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Visual Discrimination Activities: 9 Great Ideas

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Learn what visual discrimination is, and read a complete list of hands-on visual discrimination activities to use with pre-k and kindergarten students. The activities are designed to help practice and improve this important skill!

Graphic with text "Simple Activities for Teaching Visual Discrimination" with collage of images.

What Is Visual Discrimination?

When we talk about visual discrimination, we’re talking about an important foundational skill. It’s using our eyes to spot differences, similarities, and details.

Visual discrimination helps us compare and discriminate between things, which is ultra important for children when they’re learning letters and ultimately, learning to read!

Visual Discrimination Activities

Practice activities help to improve this skill in young learners! And there are so many ways we can encourage our students in this!

These visual discrimination activity ideas are multi-sensory, engaging, and perfect for encouraging students to improve this skill. For even more practice, be sure to get our visual discrimination worksheets, too!

๐Ÿช™ Sorts Activities

Sorts are great hands on activities that make learning fun and interesting for tactile young learners.

Using worksheets that require kids to cut out the objects that need to be sorted also helps build fine motor skills. As an added bonus, cutting also helps lead to pencil control and handwriting success.

A preschooler's hands sorting legos by color.

Sorting Ideas

  • Legos: Sort by color or shape.
  • Coins: Sort by color, size or type.
  • Magnetic Letters: There are tons of possibilities when it comes to sorting magnetic letters! Sort by color, uppercase/lowercase, vowels/consonants, letters found in a word, and more.
    • Sort the Letters: Choose 3 or 4 different letters and give the child more than one of each letter. Have them sort the same letters into rows or columns.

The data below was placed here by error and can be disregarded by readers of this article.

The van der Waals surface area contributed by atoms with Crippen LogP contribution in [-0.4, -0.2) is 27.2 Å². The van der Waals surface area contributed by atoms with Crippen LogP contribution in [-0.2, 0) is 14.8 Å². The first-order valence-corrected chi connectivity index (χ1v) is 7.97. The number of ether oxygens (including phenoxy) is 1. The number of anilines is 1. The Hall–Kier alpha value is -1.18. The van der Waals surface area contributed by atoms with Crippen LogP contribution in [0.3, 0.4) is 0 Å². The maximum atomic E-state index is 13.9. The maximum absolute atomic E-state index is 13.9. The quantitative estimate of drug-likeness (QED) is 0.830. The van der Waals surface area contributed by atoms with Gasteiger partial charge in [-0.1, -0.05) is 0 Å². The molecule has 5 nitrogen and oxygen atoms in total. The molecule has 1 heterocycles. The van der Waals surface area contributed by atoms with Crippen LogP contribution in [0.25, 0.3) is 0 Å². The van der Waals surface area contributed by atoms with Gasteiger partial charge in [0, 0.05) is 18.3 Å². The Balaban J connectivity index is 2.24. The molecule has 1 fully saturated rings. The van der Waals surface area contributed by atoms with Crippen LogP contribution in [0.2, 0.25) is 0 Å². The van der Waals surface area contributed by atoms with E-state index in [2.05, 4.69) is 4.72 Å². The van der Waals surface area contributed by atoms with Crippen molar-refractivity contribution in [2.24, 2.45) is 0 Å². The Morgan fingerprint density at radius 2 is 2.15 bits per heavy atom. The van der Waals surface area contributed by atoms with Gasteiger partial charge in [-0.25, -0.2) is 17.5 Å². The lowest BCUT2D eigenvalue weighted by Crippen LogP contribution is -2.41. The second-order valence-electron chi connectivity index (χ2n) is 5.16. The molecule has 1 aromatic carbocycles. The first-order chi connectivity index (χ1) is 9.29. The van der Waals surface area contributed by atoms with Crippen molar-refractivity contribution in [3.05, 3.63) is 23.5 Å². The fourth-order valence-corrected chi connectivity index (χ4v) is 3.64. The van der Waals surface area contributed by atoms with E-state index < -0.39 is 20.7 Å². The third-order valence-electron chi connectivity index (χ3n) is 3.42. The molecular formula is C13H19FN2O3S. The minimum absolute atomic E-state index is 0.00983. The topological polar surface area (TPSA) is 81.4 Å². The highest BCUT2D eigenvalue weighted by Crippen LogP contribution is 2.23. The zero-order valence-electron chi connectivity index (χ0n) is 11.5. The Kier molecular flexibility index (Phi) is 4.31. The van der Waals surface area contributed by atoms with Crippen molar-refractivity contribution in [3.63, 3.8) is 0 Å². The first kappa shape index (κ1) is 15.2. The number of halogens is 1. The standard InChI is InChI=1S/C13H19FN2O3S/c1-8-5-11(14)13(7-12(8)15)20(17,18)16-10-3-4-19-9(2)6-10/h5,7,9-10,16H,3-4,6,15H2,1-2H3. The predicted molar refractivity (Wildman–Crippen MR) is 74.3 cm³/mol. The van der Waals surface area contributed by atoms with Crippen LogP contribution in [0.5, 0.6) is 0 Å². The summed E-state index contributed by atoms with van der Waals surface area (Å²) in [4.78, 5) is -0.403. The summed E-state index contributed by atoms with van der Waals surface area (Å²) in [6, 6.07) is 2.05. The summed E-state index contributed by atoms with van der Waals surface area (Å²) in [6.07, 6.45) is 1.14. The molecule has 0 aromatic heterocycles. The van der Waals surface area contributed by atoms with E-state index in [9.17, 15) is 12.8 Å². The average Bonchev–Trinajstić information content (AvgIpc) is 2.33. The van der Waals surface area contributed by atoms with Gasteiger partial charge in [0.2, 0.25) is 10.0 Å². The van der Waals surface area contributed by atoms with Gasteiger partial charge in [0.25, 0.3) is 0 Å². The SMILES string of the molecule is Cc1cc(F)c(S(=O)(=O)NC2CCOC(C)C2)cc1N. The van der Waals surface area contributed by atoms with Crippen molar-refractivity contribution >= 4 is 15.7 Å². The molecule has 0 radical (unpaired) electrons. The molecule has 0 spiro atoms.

• Sort by Shape: Ask children to sort according to features. You can sort letters by circles, short sticks, tall sticks, humps, slants, etc. This is GREAT for visual discrimination.
    • Sort by Color: Many magnetic letter sets include multicolored letters. Have children sort by color.
    • Vowels/Consonants: Introduce these academic terms early on, and ask your children to sort the vowels and consonants into separate groups.
    • Matching: Have children match the magnetic letters to an alphabet chart. Ask children to complete this sort in alphabetical order, starting with a, then moving to b, etc. Have them sing the abc’s as well. Then, if children get stuck and are unsure of the name of which letter comes next, teach kids to do this: touch the alphabet chart starting at the beginning – letter A. Then sing and touch each letter until they get to the one that comes next. This helps 1-1 correspondence as well as firms up their alphabet recognition skills.

A child's hands putting together a small puzzle to create the word, "sled."

๐Ÿงฉ Puzzles

All puzzles are excellent! Start with simple, age appropriate puzzles, and gradually progress to more challenging ones.

This is helpful in building visual discrimination because using the picture to guide the orientation of the pieces enables deeper learning to take place and helps build visual and spatial discrimination.

๐Ÿ“‹ Matching or Memory Games

Use matching games from the dollar store and have children match the pieces. You can also make it practical and ask children to match household items like socks, buttons, or silverware.

Remember, it doesn’t need to be fancy or complicated to help children build this skill!

โœ๏ธ Visual Scavenger Hunts

Using one of your old magazines, give your child a specific item to find on the pages. These can be pictures, certain letters, or even common sight words!

For example, “Find all the letter b’s” OR “Find all the words that start with b.” To make this a bit more fun, provide your child with a highlighter to help engage them in the task.

Studies show that colors influence memory performance and help with visual discrimination!

๐Ÿ‘๏ธ Scan Sheets

Collage showing a child writing on two different letter scan sheets.

I make and use scan sheets all the time. In a nutshell, it teaches kids to ‘scan’ the text or pictures in an intentional way.

Use scan sheets to teach directionality (reading from left to right) and return sweep (when you get to the end of a line, move down a row and go back to the left side of the page to begin again).

๐Ÿ‘‰ You can get our free scan sheets for commonly confused letters (pictured above) or easily type them up for anything you’re teaching like letter sounds or sight words.

Picture Searches

A child with an open illustrated magazine, circling the hidden items.

My children have had a monthly subscription to Highlights magazine for years now. Visual Discrimination tasks are included in every single issue, and targeted based on age and difficulty!

In fact, Highlights has developed its very own “Hidden Pictures” magazine that you can subscribe to!

Related Resources

Weโ€™d love to hear about your experience using this resource!
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